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Who leads Synthace?
Founded in 2011 by Markus Gershater and Sean Ward, Synthace is building transformative products to automate the life sciences lab. Gershater (CSO) was a postdoc at University College London (UCL) working on metabolic engineering and had useful experience in industry at Novacta Biosystems before starting Synthace. Ward (founding CEO) is trained as a software engineer and was working at UCL on protein structure prediction and codon optimization. They both started Synthace originally as a synthetic biology company to engineer microbes to make enzymes and chemicals. In order to realize this, the founders had to build robotics and software in 2014 that can scale up microbial design. Through this work, Synthace developed Antha, a software and automation platform for lab research, which set the company up to pivot in 2017 toward a software business model.
What does Synthace do?
Synthace is a SaaS business centered around Antha, an operating system for computer-aided biology. Antha automates communication to machines in the lab and structures the experimental data from them. On the former, Antha builds software that can directly connect to machine drivers - this allows a scientist to plan and preview their experiments without knowing the specific language of the machines. On the latter, the software aggregates and visualizes the experimental data to enable a design, collect, and learn loop.
Antha connects lab devices to tools like electronic lab notebooks (ELN), experimental design suites, and analysis packages. The idea is to have a tight integration between experimental design and implementation allowing for traceability across the entire process. This type of accounting in biology is pretty rare. More automation and software in the field will improve reproducibility and free up time for scientists. This is an technical overview on some of Synthace’s methods
Ultimately, the company has built a product to reduce manual labor required in the lab, although they still have a lot of work to do, and automate the structuring of data. A simple workflow for Antha is:
A scientists imports a design file or creates a new one
The plate formats and pipette sequences are encoded along with other factors like reagents and stock constraints
From here, Antha automatically calculates the amount of reagents needed for the experiment and pipette volumes along with the devices required
The experimental workflow is previewed with each liquid handling step
If everything looks good, the experiment is executed
The raw data plus metadata from the plate reader are immediately structured for analysis
This workflow enables faster execution with less resources used. This power can be applied to applications across human health, food, energy, and industrials.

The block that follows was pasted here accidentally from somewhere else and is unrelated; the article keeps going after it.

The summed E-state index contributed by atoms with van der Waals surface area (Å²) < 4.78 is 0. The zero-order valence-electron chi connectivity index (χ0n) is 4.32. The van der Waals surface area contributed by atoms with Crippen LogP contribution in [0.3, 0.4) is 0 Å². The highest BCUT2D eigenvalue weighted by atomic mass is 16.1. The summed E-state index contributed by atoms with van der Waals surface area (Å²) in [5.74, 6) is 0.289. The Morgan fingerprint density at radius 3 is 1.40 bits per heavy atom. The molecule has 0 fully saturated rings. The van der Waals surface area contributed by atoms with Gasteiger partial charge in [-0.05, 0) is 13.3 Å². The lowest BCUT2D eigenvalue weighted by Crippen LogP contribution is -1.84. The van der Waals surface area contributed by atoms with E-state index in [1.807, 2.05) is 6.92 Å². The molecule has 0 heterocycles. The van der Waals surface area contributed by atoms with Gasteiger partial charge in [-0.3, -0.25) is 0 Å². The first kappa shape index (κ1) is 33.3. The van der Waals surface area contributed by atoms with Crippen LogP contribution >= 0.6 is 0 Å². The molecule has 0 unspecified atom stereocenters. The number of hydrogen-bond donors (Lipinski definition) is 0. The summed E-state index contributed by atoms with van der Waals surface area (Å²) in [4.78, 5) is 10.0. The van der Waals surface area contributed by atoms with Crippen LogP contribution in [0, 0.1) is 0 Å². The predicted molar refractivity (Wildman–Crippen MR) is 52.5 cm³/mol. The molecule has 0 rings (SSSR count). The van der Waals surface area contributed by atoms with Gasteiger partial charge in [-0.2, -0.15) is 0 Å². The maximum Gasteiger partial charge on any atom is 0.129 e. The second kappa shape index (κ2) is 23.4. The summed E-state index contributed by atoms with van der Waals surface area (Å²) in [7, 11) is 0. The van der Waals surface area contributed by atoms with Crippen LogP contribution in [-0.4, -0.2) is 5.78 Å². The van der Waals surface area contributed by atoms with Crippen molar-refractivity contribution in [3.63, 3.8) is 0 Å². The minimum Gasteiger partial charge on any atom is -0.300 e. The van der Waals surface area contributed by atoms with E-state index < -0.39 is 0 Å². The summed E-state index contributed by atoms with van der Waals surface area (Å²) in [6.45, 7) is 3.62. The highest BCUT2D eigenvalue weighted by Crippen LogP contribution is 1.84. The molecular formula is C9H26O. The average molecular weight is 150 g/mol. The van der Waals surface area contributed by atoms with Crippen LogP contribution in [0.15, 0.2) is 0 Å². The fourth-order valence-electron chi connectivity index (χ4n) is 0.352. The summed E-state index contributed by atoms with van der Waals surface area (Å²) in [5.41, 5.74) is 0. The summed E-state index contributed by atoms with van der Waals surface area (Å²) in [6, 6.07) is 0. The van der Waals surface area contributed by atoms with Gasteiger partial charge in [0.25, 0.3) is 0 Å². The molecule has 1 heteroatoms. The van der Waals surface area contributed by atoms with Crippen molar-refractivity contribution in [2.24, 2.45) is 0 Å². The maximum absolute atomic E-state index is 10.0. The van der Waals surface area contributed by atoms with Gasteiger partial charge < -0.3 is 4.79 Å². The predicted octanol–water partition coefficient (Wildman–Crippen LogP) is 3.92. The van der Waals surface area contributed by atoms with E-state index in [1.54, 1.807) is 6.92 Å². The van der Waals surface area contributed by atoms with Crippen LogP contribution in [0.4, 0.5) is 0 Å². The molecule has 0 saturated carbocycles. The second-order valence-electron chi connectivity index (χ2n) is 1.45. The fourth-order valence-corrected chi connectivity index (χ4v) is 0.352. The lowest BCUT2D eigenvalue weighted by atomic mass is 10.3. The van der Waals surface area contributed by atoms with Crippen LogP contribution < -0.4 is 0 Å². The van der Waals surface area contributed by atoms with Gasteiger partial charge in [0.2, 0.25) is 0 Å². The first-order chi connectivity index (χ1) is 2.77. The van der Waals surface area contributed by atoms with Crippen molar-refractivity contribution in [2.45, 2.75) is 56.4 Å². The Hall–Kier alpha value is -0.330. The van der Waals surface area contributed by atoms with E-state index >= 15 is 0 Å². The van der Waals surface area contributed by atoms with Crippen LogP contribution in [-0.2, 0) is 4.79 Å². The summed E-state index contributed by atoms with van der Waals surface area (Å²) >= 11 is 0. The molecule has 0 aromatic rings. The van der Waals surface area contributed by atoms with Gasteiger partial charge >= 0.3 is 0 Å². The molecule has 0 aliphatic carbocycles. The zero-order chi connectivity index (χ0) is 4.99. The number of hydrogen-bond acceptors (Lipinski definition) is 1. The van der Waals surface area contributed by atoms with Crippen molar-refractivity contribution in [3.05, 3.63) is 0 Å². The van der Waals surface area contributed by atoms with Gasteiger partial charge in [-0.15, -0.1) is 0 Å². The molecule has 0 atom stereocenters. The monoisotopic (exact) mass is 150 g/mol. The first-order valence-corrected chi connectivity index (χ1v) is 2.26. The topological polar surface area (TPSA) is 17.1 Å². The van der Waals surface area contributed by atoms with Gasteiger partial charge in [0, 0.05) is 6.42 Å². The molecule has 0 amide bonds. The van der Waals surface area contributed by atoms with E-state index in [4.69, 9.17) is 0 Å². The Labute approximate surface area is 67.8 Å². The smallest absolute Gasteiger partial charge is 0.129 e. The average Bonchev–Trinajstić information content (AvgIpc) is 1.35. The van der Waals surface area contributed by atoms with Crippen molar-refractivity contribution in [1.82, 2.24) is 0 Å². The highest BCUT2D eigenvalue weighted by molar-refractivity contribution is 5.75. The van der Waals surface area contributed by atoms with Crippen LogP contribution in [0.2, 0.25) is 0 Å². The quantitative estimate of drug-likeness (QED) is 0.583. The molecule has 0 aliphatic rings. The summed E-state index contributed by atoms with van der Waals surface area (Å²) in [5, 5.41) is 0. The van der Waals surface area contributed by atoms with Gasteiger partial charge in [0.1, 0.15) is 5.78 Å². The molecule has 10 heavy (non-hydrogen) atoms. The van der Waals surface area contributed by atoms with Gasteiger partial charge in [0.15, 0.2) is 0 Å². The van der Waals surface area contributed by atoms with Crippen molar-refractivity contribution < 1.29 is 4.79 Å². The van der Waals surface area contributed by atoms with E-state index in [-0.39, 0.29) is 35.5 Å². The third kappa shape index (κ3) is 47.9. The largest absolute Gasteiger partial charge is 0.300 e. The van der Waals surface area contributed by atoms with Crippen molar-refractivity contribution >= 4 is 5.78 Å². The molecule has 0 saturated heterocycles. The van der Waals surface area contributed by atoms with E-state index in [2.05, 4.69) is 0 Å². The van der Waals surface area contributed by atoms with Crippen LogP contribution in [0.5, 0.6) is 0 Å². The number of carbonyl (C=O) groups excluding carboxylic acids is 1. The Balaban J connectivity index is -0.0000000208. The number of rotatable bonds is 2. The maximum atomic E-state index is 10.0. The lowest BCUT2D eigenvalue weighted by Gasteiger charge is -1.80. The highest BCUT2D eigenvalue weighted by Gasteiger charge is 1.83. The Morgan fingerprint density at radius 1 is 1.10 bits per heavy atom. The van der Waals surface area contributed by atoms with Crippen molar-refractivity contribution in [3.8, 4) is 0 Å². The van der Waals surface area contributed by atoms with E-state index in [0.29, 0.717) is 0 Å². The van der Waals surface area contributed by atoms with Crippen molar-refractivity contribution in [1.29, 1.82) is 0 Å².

What makes Synthace unique?
What makes Synthace unique is Antha and the team. By creating a high level language for physical devices, Antha allows scientists to focus on design rather than the actions of a device or robot. The operating system can account for variables that might influence the experiment but haven’t been tracked before; things like temperature, timing variability, and exact reagent concentrations. Overtime, more accurate models of biology could be created because the experiments themselves become more precise.
On the team, Synthace has to be interdisciplinary to build Antha and grow its capabilities. The company bridges the divide between biology and software - software engineers and biologists have to work together productively. This type of organization is probably a major reason why Synthace has built a product that can abstract away a lot of the complexity of a lab experiment. Engineers know how to build software, but the biologists know the small things that matter in the lab.
Moreover, Synthace is building 4 moats with Antha:
A growing repository of protocols - ELISA, DNA assembly, qPCR, and more. Raw data as well as metadata like instrument logs and configuration files is structured after each protocol run.
Partners that help Synthace get lock-in at the device level - they have collaborations with companies like Hamilton, Tecan, and more
The number of device drivers Antha can connect to. This is non-trivial technically.
Why I like what Synthace is doing?
Synthace frees up time for biologists to do more design work versus manual labor. This approach can help scale up the production of all biological products from medicines to industrial enzymes and consumer products. As Antha integrates with more devices and implements new protocols, the company probably becomes a standard in all biology labs.
The company has published a series of interesting case studies on Antha. They highlight the power of spending more time on planning experiments. As implementation becomes a commodity, Synthace can expand into higher-value applications like gene and cell therapies. This trajectory is pretty similar to the history of computer-aided design’s impact on the automotive industry. Synthace actually put out a white paper touching upon this. The car industry saw massive gains in efficiency and scale with software mainly developed by Autodesk. Something similar is happening in biology with Synthace leading the way. On a sidepoint along the theme of comparing the automotive industry to biology, on-shoring might be a similar opportunity led by Resilience.
With this, Synthace has an exciting vision for the “lab of the future:”
Complete data for better biology models
High-factor design-of-experiments (DoE)
Integration with machine learning
You can find Synthace here.